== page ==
Research Report- Piaget's Theory

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RESEARCH REPORT- PIAGET'S THEORY

INTRODUCTION

The purpose of this report is to examine the cognitive processes of two participants while carrying out a sorting task, then link these observations to Piaget's stages of cognitive development. Cognitive development as defined by Gale Cengage (2005) is “The construction of thought processes, including remembering, problem solving, and decision-making, from childhood through adolescence to adulthood”. Jean Piaget, French biologist and psychologist (1896-1980), developed a theory of development based on observations of children. Piaget's theory is made up of four stages of development of how the mind processes new information that is encountered: Sensorimotor (birth to 2 years), Preoperational (appears at around 2), Concrete Operations (appears around 6 or 7) and Formal operations (appears around 11 or 12) (Learning Theories Knowledge base. 2012, April)(See Appendix B). Piaget suggests that children organise their knowledge in schemes- an organised group of similar actions or thoughts, used repeatedly in response to their environment (Mcdevitt and Ormrod, 2010. p195) and that there are many processes that enable the transition from one stage to another. The process operations consists of three processes called assimilation, accommodation and equilibrium. These process operations involve using information from previous schemes or experiences and using them to respond to an event (assimilation), responding to a new event by adapting or modifying an existing scheme (accommodation) and being able to address new events by using existing schemes, balancing both assimilation and accommodation (equilibrium) (Mcdevitt and Ormrod, 2010). Piaget maintains that socially people learn from other human beings and children's cognitive development is aided by communication from peers rather than adults. In social relationships equity allows for real opinions and debates to arise and therefore contributes to cognitive development (S. Beltman, 2008). All of these concept will be addressed in detail in the discussion in relation to the observation research. This report depicts an explanation of the method used to conduct the research , a table outlining the observations, and the interpretations of the research and limitations in relation to Piaget's theory.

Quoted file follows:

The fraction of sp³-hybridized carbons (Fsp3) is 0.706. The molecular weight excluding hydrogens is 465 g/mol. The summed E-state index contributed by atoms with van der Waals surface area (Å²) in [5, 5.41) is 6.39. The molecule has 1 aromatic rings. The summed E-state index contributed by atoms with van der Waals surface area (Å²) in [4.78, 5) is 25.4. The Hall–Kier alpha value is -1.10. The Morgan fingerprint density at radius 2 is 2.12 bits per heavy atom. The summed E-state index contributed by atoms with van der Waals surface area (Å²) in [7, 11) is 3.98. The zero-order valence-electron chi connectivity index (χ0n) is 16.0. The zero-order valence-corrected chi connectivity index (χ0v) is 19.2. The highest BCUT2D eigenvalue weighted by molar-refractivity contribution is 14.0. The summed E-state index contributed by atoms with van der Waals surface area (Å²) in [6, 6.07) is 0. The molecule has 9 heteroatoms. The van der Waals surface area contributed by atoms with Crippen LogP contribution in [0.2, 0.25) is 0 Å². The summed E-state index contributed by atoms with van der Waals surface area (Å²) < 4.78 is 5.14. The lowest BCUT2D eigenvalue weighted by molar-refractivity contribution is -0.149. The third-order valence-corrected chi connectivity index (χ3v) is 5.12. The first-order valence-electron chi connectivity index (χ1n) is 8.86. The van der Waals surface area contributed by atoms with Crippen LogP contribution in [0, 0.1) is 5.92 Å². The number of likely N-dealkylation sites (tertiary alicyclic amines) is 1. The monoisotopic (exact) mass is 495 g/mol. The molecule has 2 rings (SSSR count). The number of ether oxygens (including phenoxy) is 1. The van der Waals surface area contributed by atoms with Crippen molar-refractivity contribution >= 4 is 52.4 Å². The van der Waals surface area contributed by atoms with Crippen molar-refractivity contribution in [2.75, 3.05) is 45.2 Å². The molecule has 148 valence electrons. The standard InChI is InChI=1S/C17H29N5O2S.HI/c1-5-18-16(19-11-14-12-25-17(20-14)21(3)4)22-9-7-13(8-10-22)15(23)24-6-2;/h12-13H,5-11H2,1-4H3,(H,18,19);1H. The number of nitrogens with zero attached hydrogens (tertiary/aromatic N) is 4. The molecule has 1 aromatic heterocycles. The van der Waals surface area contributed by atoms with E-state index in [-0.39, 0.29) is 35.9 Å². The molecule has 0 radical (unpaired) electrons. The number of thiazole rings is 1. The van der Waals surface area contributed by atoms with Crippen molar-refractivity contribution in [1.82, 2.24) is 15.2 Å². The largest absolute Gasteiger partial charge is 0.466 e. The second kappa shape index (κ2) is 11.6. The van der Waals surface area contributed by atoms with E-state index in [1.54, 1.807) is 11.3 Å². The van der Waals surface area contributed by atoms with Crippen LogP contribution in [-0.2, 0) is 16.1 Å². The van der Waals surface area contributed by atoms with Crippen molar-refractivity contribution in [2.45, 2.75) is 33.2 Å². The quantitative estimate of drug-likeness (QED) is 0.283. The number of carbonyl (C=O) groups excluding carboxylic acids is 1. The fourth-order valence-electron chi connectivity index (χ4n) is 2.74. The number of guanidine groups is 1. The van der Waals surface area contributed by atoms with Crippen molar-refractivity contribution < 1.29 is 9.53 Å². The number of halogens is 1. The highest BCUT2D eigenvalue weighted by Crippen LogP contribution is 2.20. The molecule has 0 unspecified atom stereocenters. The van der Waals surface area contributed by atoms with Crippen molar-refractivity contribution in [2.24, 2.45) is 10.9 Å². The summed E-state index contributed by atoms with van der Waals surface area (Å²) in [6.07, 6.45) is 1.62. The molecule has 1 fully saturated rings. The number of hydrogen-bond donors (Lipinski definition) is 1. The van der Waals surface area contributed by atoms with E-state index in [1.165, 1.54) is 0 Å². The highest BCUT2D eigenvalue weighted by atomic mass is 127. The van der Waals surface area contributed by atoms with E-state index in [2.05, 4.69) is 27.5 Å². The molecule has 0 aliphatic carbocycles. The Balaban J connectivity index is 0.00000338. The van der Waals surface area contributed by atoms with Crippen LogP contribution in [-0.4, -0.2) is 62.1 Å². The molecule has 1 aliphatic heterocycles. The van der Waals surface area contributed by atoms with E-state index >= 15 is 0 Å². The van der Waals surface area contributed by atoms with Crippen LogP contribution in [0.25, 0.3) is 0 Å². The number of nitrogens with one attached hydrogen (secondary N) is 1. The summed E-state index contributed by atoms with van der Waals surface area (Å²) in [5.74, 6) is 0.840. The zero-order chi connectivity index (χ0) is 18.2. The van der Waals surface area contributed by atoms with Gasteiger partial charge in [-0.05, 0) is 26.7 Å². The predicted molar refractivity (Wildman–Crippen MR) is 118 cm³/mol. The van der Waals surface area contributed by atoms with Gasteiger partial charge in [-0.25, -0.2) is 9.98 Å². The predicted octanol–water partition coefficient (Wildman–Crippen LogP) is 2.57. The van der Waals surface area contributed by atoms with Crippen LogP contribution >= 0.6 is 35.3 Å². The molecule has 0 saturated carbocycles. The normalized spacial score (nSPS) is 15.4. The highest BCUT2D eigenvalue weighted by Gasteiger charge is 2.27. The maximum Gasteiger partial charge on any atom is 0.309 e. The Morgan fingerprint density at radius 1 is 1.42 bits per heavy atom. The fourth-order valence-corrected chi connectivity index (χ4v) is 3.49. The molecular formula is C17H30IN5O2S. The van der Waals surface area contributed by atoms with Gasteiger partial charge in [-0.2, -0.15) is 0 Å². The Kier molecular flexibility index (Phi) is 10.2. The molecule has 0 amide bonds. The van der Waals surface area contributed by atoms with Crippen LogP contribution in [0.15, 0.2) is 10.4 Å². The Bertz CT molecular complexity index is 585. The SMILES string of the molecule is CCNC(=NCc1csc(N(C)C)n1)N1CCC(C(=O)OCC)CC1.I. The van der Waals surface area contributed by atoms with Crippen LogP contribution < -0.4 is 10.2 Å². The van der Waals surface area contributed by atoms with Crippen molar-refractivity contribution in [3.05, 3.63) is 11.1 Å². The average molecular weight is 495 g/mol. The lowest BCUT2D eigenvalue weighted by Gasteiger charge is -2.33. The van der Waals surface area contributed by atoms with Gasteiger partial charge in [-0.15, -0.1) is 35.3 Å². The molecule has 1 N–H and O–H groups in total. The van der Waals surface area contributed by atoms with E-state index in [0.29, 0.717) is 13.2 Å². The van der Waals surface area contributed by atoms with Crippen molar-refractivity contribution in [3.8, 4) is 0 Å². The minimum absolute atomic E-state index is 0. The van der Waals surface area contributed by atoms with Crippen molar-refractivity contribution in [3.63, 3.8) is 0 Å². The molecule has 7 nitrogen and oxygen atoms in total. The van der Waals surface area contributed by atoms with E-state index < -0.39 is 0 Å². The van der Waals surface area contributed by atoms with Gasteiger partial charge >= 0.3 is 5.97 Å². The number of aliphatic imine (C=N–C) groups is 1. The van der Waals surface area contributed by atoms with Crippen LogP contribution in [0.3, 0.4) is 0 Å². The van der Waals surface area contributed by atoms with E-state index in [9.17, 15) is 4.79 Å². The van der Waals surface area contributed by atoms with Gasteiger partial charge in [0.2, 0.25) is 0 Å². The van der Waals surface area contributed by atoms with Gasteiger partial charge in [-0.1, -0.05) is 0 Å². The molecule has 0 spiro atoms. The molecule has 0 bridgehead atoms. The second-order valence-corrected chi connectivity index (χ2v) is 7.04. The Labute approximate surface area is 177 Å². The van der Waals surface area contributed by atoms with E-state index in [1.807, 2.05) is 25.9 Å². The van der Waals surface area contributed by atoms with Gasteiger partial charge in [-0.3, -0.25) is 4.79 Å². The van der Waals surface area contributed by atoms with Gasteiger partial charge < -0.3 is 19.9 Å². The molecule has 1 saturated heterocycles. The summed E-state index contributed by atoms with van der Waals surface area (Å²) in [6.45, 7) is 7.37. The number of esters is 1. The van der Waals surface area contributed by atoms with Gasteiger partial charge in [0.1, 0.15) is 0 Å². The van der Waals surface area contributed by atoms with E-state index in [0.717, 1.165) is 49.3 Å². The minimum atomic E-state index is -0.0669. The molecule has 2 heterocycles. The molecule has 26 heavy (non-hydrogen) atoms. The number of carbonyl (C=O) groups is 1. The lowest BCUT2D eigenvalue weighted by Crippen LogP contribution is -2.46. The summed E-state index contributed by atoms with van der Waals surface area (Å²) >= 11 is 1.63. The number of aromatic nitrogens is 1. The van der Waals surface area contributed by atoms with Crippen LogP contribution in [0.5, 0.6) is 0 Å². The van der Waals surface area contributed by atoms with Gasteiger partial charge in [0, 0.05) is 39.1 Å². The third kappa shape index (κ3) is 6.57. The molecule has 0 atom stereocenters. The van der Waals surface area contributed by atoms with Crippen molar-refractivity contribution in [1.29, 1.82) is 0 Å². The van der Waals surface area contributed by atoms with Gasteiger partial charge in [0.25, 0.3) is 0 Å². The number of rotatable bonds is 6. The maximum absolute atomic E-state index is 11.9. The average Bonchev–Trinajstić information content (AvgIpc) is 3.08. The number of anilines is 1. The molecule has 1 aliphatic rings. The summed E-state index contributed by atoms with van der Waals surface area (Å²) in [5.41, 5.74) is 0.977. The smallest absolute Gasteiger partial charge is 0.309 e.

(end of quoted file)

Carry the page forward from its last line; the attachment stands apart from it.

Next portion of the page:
METHOD

The research consisted of performing a study with two participants, female child aged 7 and a male adult aged 28. For the purpose of this report they will be called Child and Adult. Each participant was isolated to a room free of distractions and asked to sign a Consent Form (See appendix A) showing their understanding on the purpose of the interview and that they would be kept anonymous (for Child this also meant parent/guardian). Each participant was produced with 20 pictures consisting of a combination of household objects, food, clothing, appliances, and garden accessories taken from a local supermarket catalogue. The pictures were all roughly the same in size and contained the name of the item, a brief description regarding purpose/ materials and the item price. Each participant was instructed to sort the objects into groups that are alike. They could create as many or as little groups as they wanted. Once the participant had finished they were asked to explain how they grouped the objects. The objects were then pushed back together and the participant was asked to complete the task again, grouping the pictures in a different way. This task was performed continuously until the participant could not create any more groups. No suggestions were made throughout the entire task.

During the study observations were made in regards to how the participant reacted, what they said, and what characteristics they based their groupings on. Open questions were asked at the end of each grouping, for example: Why did you group these like this? How are all the things you have put here the same? These questions required the explanations...
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